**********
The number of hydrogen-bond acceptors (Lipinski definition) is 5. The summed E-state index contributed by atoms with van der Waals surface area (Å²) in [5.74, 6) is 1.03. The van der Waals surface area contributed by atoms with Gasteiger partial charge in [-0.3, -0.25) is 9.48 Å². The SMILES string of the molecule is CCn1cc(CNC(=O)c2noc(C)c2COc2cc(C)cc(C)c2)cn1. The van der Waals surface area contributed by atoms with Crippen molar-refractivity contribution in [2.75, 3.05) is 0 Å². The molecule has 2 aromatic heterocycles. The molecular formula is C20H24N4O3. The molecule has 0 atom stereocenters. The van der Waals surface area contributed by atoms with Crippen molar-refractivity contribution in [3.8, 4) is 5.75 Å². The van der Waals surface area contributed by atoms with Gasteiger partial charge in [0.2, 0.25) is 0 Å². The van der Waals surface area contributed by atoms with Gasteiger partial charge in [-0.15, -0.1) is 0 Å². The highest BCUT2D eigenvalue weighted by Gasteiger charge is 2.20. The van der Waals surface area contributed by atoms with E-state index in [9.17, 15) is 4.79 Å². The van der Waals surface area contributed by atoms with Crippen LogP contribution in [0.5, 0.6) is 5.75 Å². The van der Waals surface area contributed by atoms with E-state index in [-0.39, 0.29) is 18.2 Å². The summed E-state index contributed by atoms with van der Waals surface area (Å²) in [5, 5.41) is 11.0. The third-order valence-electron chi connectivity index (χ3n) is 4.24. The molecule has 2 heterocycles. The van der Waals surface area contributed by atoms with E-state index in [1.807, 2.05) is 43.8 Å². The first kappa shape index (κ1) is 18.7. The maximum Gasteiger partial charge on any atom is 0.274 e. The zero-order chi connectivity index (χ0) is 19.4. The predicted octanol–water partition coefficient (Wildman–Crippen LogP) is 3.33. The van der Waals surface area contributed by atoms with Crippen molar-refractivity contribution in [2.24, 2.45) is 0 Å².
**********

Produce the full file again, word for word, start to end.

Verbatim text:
The number of hydrogen-bond acceptors (Lipinski definition) is 5. The summed E-state index contributed by atoms with van der Waals surface area (Å²) in [5.74, 6) is 1.03. The van der Waals surface area contributed by atoms with Gasteiger partial charge in [-0.3, -0.25) is 9.48 Å². The SMILES string of the molecule is CCn1cc(CNC(=O)c2noc(C)c2COc2cc(C)cc(C)c2)cn1. The van der Waals surface area contributed by atoms with Crippen molar-refractivity contribution in [2.75, 3.05) is 0 Å². The molecule has 2 aromatic heterocycles. The molecular formula is C20H24N4O3. The molecule has 0 atom stereocenters. The van der Waals surface area contributed by atoms with Crippen molar-refractivity contribution in [3.8, 4) is 5.75 Å². The van der Waals surface area contributed by atoms with Gasteiger partial charge in [0.2, 0.25) is 0 Å². The van der Waals surface area contributed by atoms with Gasteiger partial charge in [-0.15, -0.1) is 0 Å². The highest BCUT2D eigenvalue weighted by Gasteiger charge is 2.20. The van der Waals surface area contributed by atoms with E-state index in [9.17, 15) is 4.79 Å². The van der Waals surface area contributed by atoms with Crippen LogP contribution in [0.5, 0.6) is 5.75 Å². The van der Waals surface area contributed by atoms with E-state index in [-0.39, 0.29) is 18.2 Å². The summed E-state index contributed by atoms with van der Waals surface area (Å²) in [5, 5.41) is 11.0. The third-order valence-electron chi connectivity index (χ3n) is 4.24. The molecule has 2 heterocycles. The van der Waals surface area contributed by atoms with E-state index in [1.807, 2.05) is 43.8 Å². The first kappa shape index (κ1) is 18.7. The maximum Gasteiger partial charge on any atom is 0.274 e. The zero-order chi connectivity index (χ0) is 19.4. The predicted octanol–water partition coefficient (Wildman–Crippen LogP) is 3.33. The van der Waals surface area contributed by atoms with Crippen molar-refractivity contribution in [2.24, 2.45) is 0 Å².